Problems in Africa
With cast and crew pretty much locked down, the movie started shooting in location in Caserta,Italy, for the scenes that took place in Queen Amidala’s palace in the planet Naboo, and in Tunisia, Africa, for all those scenes that took place in Anakin’s home planet of Tatooine, like some exterior shots of the town of Mos Espa, and especially the crucial Pod Race sequence. All the different life size Pod Race models were built in England and flown over via Cargo Plane to Africa. Unfortunately, an overnight rainstorm would blow away most of the sets and the Pod Race models would suffer the most, as most of them were so badly damaged, they would have to be haphazardly re-assembled from existing parts from other models. The Pod Race sequence, which was one of the first on the shooting schedule, had to be placed last, in order to give the crew time to repair what damage had be done. Lucas, on the other hand, considered this hiccup to be a good Omen for the success of the picture, as the same thing had happened to him back in 1976 when they were shooting the original Star Wars in Tunisia and an overnight rainstorm had flooded the Luke Skywalker’s Homestead sets. After this, shooting resumed as normal without further incidents. These, though, would be the only in location shooting that would take place. The bulk of the production would be filmed on sets constructed in Leavesden Studios, on the outskirts of London, further enhanced by the use of miniatures, digital matte paintings, puppetry (Frank Oz was brought in once again to reprise his role of Master Jedi Yoda), and especially, computer graphics.
It was in the digital realm, especially on the part of Special and Visual Effects wizards, Industrial Light & Magic, that the most astounding results would be achieved. In the intervening years since the release of Return of the Jedi, technology was leaps and bounds ahead of anything that could’ve been achieved back in the mid 80s, and the time was right for Lucas to unleash his imagination in ways that he’d never been able to before. Pretty much everything that was put on the page and later drawn and modeled, could be brought to life with the aid of CGI (Computer Graphic Images). Sights like the Federation’s Control Ship, the wonderful vistas of Naboo, the Underwater City of the Gungans, the surface of the Planet Coruscant, that was comprised entirely of buildings of all shapes and sizes, the Pod Race sequence, the ground fight between the Gungas and the Droid Army, the Space Battle over Naboo, are but a few of the examples that we can see throughout the movie.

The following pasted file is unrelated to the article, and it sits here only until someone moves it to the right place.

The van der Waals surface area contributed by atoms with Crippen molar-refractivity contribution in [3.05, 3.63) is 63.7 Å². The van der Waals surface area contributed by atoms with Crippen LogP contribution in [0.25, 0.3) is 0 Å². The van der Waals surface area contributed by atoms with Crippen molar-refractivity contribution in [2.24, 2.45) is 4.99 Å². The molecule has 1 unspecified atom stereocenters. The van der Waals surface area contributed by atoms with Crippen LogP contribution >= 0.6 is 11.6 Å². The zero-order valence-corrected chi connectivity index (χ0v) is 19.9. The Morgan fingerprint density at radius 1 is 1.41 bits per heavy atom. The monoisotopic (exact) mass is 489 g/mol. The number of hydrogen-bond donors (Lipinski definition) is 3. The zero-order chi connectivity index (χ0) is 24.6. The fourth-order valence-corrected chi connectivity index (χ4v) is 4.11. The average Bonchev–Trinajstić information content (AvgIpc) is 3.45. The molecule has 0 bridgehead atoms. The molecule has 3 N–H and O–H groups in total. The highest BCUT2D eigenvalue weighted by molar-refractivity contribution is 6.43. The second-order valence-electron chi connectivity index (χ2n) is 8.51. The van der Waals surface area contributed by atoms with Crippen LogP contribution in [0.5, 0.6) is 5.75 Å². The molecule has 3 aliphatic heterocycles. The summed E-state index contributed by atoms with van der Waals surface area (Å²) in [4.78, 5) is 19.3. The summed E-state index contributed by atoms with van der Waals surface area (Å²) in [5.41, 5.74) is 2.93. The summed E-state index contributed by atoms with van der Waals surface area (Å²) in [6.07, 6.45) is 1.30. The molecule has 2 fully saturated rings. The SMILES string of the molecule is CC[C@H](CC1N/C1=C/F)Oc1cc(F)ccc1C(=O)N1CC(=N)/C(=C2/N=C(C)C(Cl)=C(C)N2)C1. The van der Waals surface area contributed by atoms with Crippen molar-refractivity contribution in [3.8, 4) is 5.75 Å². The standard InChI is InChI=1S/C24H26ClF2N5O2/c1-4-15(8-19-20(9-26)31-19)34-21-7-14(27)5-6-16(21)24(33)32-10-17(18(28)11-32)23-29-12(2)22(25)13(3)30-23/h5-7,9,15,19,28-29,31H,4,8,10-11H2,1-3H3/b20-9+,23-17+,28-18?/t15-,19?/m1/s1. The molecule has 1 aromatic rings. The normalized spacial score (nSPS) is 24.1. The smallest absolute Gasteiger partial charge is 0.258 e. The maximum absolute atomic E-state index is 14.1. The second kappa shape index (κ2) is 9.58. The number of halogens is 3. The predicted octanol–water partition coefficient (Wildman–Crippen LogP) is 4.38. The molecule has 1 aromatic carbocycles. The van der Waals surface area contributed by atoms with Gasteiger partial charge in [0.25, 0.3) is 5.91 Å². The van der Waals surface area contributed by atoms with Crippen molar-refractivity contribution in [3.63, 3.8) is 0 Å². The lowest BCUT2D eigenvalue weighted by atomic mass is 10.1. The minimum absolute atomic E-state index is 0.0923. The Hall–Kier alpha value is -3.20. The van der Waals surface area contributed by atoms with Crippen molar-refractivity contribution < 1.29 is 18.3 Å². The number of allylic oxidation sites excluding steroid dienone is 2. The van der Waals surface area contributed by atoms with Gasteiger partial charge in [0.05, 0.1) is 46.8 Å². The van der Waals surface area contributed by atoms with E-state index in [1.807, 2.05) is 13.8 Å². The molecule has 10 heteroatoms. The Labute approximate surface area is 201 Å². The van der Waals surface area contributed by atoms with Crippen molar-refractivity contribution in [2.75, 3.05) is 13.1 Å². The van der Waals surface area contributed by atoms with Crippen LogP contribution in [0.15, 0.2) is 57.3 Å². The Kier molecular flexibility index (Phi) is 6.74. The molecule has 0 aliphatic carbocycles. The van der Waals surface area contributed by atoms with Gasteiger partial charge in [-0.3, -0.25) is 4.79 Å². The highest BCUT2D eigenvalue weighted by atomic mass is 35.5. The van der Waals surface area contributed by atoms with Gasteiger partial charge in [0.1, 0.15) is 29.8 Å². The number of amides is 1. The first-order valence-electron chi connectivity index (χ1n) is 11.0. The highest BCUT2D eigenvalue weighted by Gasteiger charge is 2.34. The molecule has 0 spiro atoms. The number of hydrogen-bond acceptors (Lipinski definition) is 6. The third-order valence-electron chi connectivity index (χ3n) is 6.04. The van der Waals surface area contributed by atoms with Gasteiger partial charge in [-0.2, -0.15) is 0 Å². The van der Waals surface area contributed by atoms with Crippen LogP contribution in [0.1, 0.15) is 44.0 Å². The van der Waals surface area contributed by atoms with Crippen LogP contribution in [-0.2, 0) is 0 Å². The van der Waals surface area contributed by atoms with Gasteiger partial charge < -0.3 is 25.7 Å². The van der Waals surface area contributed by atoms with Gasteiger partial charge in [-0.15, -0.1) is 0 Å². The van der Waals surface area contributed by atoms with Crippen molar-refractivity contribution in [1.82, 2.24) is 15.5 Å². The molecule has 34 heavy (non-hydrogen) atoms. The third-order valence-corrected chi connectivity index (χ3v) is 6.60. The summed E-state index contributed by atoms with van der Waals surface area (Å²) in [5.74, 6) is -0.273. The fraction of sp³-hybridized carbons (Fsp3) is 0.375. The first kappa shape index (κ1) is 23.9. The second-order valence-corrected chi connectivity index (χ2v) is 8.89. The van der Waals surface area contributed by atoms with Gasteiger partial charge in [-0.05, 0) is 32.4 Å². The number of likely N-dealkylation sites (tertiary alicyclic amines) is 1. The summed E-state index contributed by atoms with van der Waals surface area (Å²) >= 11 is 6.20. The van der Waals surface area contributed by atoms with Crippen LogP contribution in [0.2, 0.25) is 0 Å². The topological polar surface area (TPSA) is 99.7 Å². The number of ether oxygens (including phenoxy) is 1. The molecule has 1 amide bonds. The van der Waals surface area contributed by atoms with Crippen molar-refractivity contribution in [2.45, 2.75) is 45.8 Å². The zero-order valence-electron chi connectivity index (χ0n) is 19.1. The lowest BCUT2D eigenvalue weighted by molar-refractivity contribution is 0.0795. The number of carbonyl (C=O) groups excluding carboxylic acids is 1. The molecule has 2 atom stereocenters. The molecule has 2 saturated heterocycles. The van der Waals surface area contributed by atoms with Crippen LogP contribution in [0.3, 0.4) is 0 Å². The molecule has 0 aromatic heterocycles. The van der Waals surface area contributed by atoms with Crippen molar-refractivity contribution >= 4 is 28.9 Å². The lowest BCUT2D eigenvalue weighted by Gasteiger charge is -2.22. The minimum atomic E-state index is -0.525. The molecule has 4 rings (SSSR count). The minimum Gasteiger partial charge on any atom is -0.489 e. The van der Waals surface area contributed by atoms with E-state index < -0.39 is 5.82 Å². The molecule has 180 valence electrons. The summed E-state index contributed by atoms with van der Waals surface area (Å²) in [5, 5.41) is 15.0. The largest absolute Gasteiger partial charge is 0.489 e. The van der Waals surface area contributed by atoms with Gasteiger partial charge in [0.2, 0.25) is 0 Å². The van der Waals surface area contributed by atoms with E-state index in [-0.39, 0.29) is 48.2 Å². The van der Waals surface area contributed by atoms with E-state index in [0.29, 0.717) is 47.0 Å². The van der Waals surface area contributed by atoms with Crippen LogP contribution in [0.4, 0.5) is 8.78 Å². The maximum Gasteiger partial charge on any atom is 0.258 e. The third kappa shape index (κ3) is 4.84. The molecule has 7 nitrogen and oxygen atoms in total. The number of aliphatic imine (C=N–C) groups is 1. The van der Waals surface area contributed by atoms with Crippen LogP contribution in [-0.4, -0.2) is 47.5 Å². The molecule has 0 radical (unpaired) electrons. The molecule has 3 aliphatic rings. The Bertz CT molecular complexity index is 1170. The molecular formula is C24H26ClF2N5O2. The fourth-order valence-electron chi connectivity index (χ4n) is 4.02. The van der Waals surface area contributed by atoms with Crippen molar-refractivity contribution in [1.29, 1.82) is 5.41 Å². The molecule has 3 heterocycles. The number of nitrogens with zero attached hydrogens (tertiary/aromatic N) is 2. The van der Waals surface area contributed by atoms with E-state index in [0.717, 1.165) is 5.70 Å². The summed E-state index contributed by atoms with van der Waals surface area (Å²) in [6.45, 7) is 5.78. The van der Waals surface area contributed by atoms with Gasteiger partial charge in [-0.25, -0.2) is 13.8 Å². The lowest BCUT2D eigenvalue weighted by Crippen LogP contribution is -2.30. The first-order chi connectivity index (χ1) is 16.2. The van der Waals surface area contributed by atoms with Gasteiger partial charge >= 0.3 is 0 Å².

Let’s get the bad out of the way first; from the initial crawl we immediately can see that the movie has got a completely different feel to the previous movies; its gonna be more on the political side of things, and not so much about the all-out adventure that the first trilogy was. That, in my opinion, bogs down the proceedings somewhat, and makes it loose the carefree spirit that the first movies had. It gets too mired in political issues that don’t seem to belong in a Star Wars movie. It is true that Lucas explains in the Audio Commentary to this movie that he had to try to get as much of the exposition and the political issues that are engulfing the Galaxy, out of the way in this movie. But surely he could have devised a way of getting through all of that without all the extremely talkative, politically-driven conversations between Queen Amidala, Senator Palpatine and her advisors. Those scenes only slow the movie down and distract from what should be the main plot point of the movie; the introduction of Anakin Skywalker. Once the first half of the movie is done, his character is pushed to one side and forgotten about, only to resurface during the last battle on Naboo, making him a surprising participant in said battle, for the sake of doing something with the character, if nothing else.